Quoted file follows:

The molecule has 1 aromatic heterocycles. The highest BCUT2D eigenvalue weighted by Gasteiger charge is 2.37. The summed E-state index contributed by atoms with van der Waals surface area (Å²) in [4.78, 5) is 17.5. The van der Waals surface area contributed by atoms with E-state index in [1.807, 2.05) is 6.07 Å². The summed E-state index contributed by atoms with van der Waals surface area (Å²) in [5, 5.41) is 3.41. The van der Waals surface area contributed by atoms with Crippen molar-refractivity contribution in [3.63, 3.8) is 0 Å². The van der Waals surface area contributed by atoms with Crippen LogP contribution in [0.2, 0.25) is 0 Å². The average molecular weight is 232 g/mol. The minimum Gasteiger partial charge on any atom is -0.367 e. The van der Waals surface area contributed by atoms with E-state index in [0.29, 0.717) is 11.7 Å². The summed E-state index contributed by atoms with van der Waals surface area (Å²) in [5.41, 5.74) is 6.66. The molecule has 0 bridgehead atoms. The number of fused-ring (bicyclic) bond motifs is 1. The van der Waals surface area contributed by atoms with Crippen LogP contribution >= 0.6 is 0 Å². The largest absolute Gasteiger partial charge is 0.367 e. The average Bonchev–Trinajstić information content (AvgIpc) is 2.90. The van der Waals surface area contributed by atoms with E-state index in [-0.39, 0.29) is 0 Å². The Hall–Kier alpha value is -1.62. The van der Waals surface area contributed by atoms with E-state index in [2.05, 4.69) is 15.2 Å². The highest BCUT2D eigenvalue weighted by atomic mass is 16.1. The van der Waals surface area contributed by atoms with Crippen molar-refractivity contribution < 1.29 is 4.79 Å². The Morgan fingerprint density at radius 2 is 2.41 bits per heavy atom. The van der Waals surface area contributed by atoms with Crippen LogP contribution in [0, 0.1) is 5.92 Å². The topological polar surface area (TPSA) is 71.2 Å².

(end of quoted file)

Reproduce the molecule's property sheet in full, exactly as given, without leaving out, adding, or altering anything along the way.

The molecule has 1 aromatic heterocycles. The highest BCUT2D eigenvalue weighted by Gasteiger charge is 2.37. The summed E-state index contributed by atoms with van der Waals surface area (Å²) in [4.78, 5) is 17.5. The van der Waals surface area contributed by atoms with E-state index in [1.807, 2.05) is 6.07 Å². The summed E-state index contributed by atoms with van der Waals surface area (Å²) in [5, 5.41) is 3.41. The van der Waals surface area contributed by atoms with Crippen molar-refractivity contribution in [3.63, 3.8) is 0 Å². The van der Waals surface area contributed by atoms with Crippen LogP contribution in [0.2, 0.25) is 0 Å². The average molecular weight is 232 g/mol. The minimum Gasteiger partial charge on any atom is -0.367 e. The van der Waals surface area contributed by atoms with E-state index in [0.29, 0.717) is 11.7 Å². The summed E-state index contributed by atoms with van der Waals surface area (Å²) in [5.41, 5.74) is 6.66. The molecule has 0 bridgehead atoms. The number of fused-ring (bicyclic) bond motifs is 1. The van der Waals surface area contributed by atoms with Crippen LogP contribution >= 0.6 is 0 Å². The largest absolute Gasteiger partial charge is 0.367 e. The average Bonchev–Trinajstić information content (AvgIpc) is 2.90. The van der Waals surface area contributed by atoms with E-state index in [-0.39, 0.29) is 0 Å². The Hall–Kier alpha value is -1.62. The van der Waals surface area contributed by atoms with E-state index in [2.05, 4.69) is 15.2 Å². The highest BCUT2D eigenvalue weighted by atomic mass is 16.1. The van der Waals surface area contributed by atoms with Crippen molar-refractivity contribution < 1.29 is 4.79 Å². The Morgan fingerprint density at radius 2 is 2.41 bits per heavy atom. The van der Waals surface area contributed by atoms with Crippen LogP contribution in [0, 0.1) is 5.92 Å². The topological polar surface area (TPSA) is 71.2 Å².